These Boots are Made for Rockin’

Along with jumpsuits, hand-written music, Bob Mackie gowns, and electric guitars, several pairs of boots that belonged to women of rock and roll are stomping toward the National Museum of Women in the Arts. They are among over 250 artifacts that will be on display as part of the upcoming exhibition Women Who Rock: Vision, Passion, Power, organized by the Rock and Roll Hall of Fame and Museum.  Each pair of boots is evidence of the rocker’s style, and in some cases, daring. Whether they are Bonnie Raitt’s classic cowboy boots or Stevie Nick’s infamous platform knee-highs, these shoes show the rockers’ style and spirit.

Michelle Phillips of the Mamas and the Papas, boots, n.d.; Gift of Michelle Phillips; Photo courtesy of the Rock and Roll Hall of Fame and Museum

Michelle Phillips of the Mamas and the Papas, boots, n.d.; Gift of Michelle Phillips; Photo courtesy of the Rock and Roll Hall of Fame and Museum

Among other iconic footwear, Women Who Rock will include:

  • Classic, beat-up brown cowboy boots that belonged to Michelle Phillips of the Mamas and the Papas, whose hit, “California Dreamin,’” closed the first-ever rock festival in Monterey, California, during the 1967 “Summer of Love.”
  • The knee-high sparkly silver boots of Cherie Currie of The Runaways, who joined the punk-rock band at age 15. If “California Dreamin’” represented a dystopic, peace- and love-centric worldview, The Runaways’ “California Paradise” showed a later generation’s rebellion against that style. Currie sang lead vocals alongside rock icon Joan Jett, whose possessions will also be displayed in Women Who Rock.
  • A pair of boots that has been wore so many times by the “Godmother of Punk,” Patti Smith that the shoes’ soles are peeling away. Inspired to write from an early age by French poet Arthur Rimbaud, Smith created a fusion of rock and poetry that made her stand out as a leader in punk rock. With beat-up black high-tops and an artistic mindset, Smith shattered any expectations that people held for female rock artists.
  • Six-inch platform boots that epitomize the ethereal yet grounded style of their source, rocker Stevie Nicks. Nicks began her career at about the same time as The Runaways, in the ’70s and ’80s, but has continued to make music into the present, garnering eight Grammy nominations.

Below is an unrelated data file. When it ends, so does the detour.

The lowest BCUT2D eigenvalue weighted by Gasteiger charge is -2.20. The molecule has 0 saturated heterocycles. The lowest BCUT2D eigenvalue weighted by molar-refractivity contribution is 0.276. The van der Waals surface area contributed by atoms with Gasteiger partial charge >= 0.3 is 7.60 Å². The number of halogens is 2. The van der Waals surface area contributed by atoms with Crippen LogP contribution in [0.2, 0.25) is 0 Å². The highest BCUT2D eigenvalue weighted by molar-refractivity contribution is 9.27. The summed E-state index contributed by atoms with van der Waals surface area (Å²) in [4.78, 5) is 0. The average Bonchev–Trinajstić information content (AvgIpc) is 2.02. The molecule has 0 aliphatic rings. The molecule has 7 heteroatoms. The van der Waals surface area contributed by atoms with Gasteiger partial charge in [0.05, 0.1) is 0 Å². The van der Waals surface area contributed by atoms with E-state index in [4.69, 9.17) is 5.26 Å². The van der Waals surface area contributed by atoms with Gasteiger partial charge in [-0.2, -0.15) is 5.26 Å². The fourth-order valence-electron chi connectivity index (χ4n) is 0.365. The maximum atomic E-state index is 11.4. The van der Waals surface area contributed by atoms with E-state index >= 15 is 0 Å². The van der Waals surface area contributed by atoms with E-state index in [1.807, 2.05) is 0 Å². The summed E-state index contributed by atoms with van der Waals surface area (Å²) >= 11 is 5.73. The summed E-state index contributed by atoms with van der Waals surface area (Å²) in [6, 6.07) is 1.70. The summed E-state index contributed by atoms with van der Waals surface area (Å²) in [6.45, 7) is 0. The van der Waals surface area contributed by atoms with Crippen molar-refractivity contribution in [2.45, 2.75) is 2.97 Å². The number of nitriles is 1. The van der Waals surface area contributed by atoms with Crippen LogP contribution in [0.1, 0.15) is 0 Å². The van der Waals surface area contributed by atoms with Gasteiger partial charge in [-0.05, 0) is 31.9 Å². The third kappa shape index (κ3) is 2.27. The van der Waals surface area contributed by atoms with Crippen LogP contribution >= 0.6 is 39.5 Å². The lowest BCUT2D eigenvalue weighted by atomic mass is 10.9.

• Shiny black cowboy boots embellished with gold, which belonged to country/blues legend Bonnie Raitt. Celebrated for her slide guitar technique, the singer/songwriter began recording music in 1971. She has since released hit songs like, “Something to Talk About,” and “I Can’t Make You Love Me,” and has earned nine Grammy Awards.
Patti Smith, boots, c. 1974; Gift of Beverly Smith; Photo courtesy of the Rock and Roll Hall of Fame and Museum

Patti Smith, boots, c. 1974; Gift of Beverly Smith; Photo courtesy of the Rock and Roll Hall of Fame and Museum

From September 7, 2012, to January 6, 2013, Women Who Rock: Vision, Passion, Power will showcase rock’s leading ladies, right down to the shoes on their feet. This is show you don’t want to miss, so grab a pair of boots and get ready to rock out at the National Museum of Women in the Arts.

—Kristie Landing is the publications and communications intern at the National Museum of Women in the Arts.

2 thoughts on “These Boots are Made for Rockin’

  1. I saw Patti Smith, who preceded Donovan, at a concert in 1967 at the DAR Constitution Hall. Patti said some cool things– some of which made the audience gasp. way to go, Patti!!!

  2. There is no mention here of Laura Nyro– who also played DAR in 1968 and 1972. I first heard her in 1967 and would bug the local DJ’s to play her songs. I met her twice. Twice was not enough. I loved her music, and was very happy when she FINALLY made it into the Rock and Roll Hall of Fame in Feb 2012.. She was from the Bronx, like me — her music was hauntingly beautiful and evoked the heart and soul of New York City. Gone too soon.God rest her soul.

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